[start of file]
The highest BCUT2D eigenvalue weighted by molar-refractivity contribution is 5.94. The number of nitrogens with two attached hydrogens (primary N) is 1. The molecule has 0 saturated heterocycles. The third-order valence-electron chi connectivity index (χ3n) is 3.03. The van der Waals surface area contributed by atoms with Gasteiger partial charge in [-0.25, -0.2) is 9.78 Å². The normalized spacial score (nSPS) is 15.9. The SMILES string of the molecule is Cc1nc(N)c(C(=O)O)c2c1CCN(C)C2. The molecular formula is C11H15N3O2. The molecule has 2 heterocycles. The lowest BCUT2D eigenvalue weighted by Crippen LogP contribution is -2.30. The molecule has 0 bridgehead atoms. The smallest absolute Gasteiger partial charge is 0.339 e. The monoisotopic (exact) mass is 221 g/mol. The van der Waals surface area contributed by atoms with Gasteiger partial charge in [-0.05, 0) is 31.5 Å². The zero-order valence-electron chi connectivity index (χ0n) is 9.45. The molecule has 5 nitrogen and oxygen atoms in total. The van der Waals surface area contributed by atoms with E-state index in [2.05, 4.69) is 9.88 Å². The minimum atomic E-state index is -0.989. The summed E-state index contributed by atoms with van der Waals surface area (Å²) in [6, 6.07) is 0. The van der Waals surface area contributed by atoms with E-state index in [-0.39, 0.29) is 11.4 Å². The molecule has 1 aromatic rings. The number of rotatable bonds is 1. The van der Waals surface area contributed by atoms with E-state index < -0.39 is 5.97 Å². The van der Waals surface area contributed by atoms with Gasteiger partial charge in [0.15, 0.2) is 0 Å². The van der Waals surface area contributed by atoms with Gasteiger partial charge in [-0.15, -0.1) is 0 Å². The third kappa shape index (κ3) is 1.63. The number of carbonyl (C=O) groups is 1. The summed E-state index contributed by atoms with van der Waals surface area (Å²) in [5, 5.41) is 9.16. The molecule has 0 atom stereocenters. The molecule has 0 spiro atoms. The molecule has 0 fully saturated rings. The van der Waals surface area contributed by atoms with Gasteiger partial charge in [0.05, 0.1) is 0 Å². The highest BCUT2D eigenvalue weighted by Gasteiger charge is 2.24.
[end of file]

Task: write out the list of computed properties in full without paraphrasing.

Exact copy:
The highest BCUT2D eigenvalue weighted by molar-refractivity contribution is 5.94. The number of nitrogens with two attached hydrogens (primary N) is 1. The molecule has 0 saturated heterocycles. The third-order valence-electron chi connectivity index (χ3n) is 3.03. The van der Waals surface area contributed by atoms with Gasteiger partial charge in [-0.25, -0.2) is 9.78 Å². The normalized spacial score (nSPS) is 15.9. The SMILES string of the molecule is Cc1nc(N)c(C(=O)O)c2c1CCN(C)C2. The molecular formula is C11H15N3O2. The molecule has 2 heterocycles. The lowest BCUT2D eigenvalue weighted by Crippen LogP contribution is -2.30. The molecule has 0 bridgehead atoms. The smallest absolute Gasteiger partial charge is 0.339 e. The monoisotopic (exact) mass is 221 g/mol. The van der Waals surface area contributed by atoms with Gasteiger partial charge in [-0.05, 0) is 31.5 Å². The zero-order valence-electron chi connectivity index (χ0n) is 9.45. The molecule has 5 nitrogen and oxygen atoms in total. The van der Waals surface area contributed by atoms with E-state index in [2.05, 4.69) is 9.88 Å². The minimum atomic E-state index is -0.989. The summed E-state index contributed by atoms with van der Waals surface area (Å²) in [6, 6.07) is 0. The van der Waals surface area contributed by atoms with E-state index in [-0.39, 0.29) is 11.4 Å². The molecule has 1 aromatic rings. The number of rotatable bonds is 1. The van der Waals surface area contributed by atoms with E-state index < -0.39 is 5.97 Å². The van der Waals surface area contributed by atoms with Gasteiger partial charge in [0.15, 0.2) is 0 Å². The van der Waals surface area contributed by atoms with Gasteiger partial charge in [-0.15, -0.1) is 0 Å². The third kappa shape index (κ3) is 1.63. The number of carbonyl (C=O) groups is 1. The summed E-state index contributed by atoms with van der Waals surface area (Å²) in [5, 5.41) is 9.16. The molecule has 0 atom stereocenters. The molecule has 0 spiro atoms. The molecule has 0 fully saturated rings. The van der Waals surface area contributed by atoms with Gasteiger partial charge in [0.05, 0.1) is 0 Å². The highest BCUT2D eigenvalue weighted by Gasteiger charge is 2.24.